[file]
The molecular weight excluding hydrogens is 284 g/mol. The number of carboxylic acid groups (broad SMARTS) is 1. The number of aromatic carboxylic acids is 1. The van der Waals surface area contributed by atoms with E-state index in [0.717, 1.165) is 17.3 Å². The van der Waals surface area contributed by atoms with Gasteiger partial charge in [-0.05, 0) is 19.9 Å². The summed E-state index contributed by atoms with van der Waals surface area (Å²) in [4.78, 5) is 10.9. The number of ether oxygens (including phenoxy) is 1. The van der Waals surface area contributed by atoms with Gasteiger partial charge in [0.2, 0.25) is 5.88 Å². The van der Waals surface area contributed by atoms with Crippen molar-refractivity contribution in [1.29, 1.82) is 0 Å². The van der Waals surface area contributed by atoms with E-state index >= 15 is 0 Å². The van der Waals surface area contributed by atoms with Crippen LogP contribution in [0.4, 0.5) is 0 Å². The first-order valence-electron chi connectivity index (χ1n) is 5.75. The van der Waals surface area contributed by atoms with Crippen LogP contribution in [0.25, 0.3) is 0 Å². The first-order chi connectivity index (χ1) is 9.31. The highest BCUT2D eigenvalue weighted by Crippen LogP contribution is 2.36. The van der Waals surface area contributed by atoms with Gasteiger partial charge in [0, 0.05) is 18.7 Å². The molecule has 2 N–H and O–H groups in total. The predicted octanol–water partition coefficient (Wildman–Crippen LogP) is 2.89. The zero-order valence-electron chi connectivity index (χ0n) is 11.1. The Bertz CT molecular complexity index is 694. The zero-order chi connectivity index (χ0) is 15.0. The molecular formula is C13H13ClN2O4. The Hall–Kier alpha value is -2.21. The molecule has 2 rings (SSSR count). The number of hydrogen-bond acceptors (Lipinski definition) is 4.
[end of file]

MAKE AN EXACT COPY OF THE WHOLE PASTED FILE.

The molecular weight excluding hydrogens is 284 g/mol. The number of carboxylic acid groups (broad SMARTS) is 1. The number of aromatic carboxylic acids is 1. The van der Waals surface area contributed by atoms with E-state index in [0.717, 1.165) is 17.3 Å². The van der Waals surface area contributed by atoms with Gasteiger partial charge in [-0.05, 0) is 19.9 Å². The summed E-state index contributed by atoms with van der Waals surface area (Å²) in [4.78, 5) is 10.9. The number of ether oxygens (including phenoxy) is 1. The van der Waals surface area contributed by atoms with Gasteiger partial charge in [0.2, 0.25) is 5.88 Å². The van der Waals surface area contributed by atoms with Crippen molar-refractivity contribution in [1.29, 1.82) is 0 Å². The van der Waals surface area contributed by atoms with E-state index >= 15 is 0 Å². The van der Waals surface area contributed by atoms with Crippen LogP contribution in [0.4, 0.5) is 0 Å². The first-order valence-electron chi connectivity index (χ1n) is 5.75. The van der Waals surface area contributed by atoms with Crippen LogP contribution in [0.25, 0.3) is 0 Å². The first-order chi connectivity index (χ1) is 9.31. The highest BCUT2D eigenvalue weighted by Crippen LogP contribution is 2.36. The van der Waals surface area contributed by atoms with Gasteiger partial charge in [0, 0.05) is 18.7 Å². The molecule has 2 N–H and O–H groups in total. The predicted octanol–water partition coefficient (Wildman–Crippen LogP) is 2.89. The zero-order valence-electron chi connectivity index (χ0n) is 11.1. The Bertz CT molecular complexity index is 694. The zero-order chi connectivity index (χ0) is 15.0. The molecular formula is C13H13ClN2O4. The Hall–Kier alpha value is -2.21. The molecule has 2 rings (SSSR count). The number of hydrogen-bond acceptors (Lipinski definition) is 4.